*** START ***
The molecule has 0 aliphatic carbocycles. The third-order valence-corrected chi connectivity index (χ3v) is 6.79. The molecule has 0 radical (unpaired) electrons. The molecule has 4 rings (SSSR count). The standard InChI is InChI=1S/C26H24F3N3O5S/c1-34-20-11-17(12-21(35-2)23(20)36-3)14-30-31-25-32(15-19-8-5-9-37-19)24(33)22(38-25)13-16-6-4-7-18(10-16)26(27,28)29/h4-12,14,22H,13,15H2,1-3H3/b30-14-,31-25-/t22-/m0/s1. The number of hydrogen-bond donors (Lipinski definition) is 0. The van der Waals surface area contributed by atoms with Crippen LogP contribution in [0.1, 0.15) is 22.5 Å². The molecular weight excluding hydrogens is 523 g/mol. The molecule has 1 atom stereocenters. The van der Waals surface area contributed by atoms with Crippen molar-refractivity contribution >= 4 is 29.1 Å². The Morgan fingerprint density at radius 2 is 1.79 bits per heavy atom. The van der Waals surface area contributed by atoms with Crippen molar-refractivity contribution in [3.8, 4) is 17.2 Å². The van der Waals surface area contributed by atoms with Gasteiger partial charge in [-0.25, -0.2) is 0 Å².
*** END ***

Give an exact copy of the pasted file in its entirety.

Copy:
The molecule has 0 aliphatic carbocycles. The third-order valence-corrected chi connectivity index (χ3v) is 6.79. The molecule has 0 radical (unpaired) electrons. The molecule has 4 rings (SSSR count). The standard InChI is InChI=1S/C26H24F3N3O5S/c1-34-20-11-17(12-21(35-2)23(20)36-3)14-30-31-25-32(15-19-8-5-9-37-19)24(33)22(38-25)13-16-6-4-7-18(10-16)26(27,28)29/h4-12,14,22H,13,15H2,1-3H3/b30-14-,31-25-/t22-/m0/s1. The number of hydrogen-bond donors (Lipinski definition) is 0. The van der Waals surface area contributed by atoms with Crippen LogP contribution in [0.1, 0.15) is 22.5 Å². The molecular weight excluding hydrogens is 523 g/mol. The molecule has 1 atom stereocenters. The van der Waals surface area contributed by atoms with Crippen molar-refractivity contribution >= 4 is 29.1 Å². The Morgan fingerprint density at radius 2 is 1.79 bits per heavy atom. The van der Waals surface area contributed by atoms with Crippen molar-refractivity contribution in [3.8, 4) is 17.2 Å². The van der Waals surface area contributed by atoms with Gasteiger partial charge in [-0.25, -0.2) is 0 Å².